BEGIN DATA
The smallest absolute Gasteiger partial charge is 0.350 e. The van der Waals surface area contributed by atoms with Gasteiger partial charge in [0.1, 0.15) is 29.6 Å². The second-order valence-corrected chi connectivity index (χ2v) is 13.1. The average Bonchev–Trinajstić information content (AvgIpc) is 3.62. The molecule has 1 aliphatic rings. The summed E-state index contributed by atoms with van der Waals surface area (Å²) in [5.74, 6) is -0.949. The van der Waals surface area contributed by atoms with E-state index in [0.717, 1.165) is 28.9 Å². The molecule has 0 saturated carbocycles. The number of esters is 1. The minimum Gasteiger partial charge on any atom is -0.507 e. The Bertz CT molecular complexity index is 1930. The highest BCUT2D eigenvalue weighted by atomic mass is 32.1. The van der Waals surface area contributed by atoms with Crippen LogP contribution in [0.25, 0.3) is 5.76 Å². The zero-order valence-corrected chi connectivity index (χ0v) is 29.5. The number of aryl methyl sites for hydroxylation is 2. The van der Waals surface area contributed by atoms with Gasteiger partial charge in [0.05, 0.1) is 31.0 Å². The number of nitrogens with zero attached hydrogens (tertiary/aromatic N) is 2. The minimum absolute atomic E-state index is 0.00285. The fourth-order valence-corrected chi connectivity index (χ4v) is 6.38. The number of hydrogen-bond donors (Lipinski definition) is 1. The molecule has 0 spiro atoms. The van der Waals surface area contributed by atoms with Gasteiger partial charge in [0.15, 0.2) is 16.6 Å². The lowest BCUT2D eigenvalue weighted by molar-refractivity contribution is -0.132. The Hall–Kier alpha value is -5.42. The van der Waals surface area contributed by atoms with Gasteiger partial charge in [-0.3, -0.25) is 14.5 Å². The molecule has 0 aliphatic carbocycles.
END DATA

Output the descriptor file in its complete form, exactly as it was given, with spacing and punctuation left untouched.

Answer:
The smallest absolute Gasteiger partial charge is 0.350 e. The van der Waals surface area contributed by atoms with Gasteiger partial charge in [0.1, 0.15) is 29.6 Å². The second-order valence-corrected chi connectivity index (χ2v) is 13.1. The average Bonchev–Trinajstić information content (AvgIpc) is 3.62. The molecule has 1 aliphatic rings. The summed E-state index contributed by atoms with van der Waals surface area (Å²) in [5.74, 6) is -0.949. The van der Waals surface area contributed by atoms with E-state index in [0.717, 1.165) is 28.9 Å². The molecule has 0 saturated carbocycles. The number of esters is 1. The minimum Gasteiger partial charge on any atom is -0.507 e. The Bertz CT molecular complexity index is 1930. The highest BCUT2D eigenvalue weighted by atomic mass is 32.1. The van der Waals surface area contributed by atoms with Crippen LogP contribution in [0.25, 0.3) is 5.76 Å². The zero-order valence-corrected chi connectivity index (χ0v) is 29.5. The number of aryl methyl sites for hydroxylation is 2. The van der Waals surface area contributed by atoms with Gasteiger partial charge in [0.05, 0.1) is 31.0 Å². The number of nitrogens with zero attached hydrogens (tertiary/aromatic N) is 2. The minimum absolute atomic E-state index is 0.00285. The fourth-order valence-corrected chi connectivity index (χ4v) is 6.38. The number of hydrogen-bond donors (Lipinski definition) is 1. The molecule has 0 spiro atoms. The van der Waals surface area contributed by atoms with Gasteiger partial charge in [0.15, 0.2) is 16.6 Å². The lowest BCUT2D eigenvalue weighted by molar-refractivity contribution is -0.132. The Hall–Kier alpha value is -5.42. The van der Waals surface area contributed by atoms with Gasteiger partial charge in [-0.3, -0.25) is 14.5 Å². The molecule has 0 aliphatic carbocycles.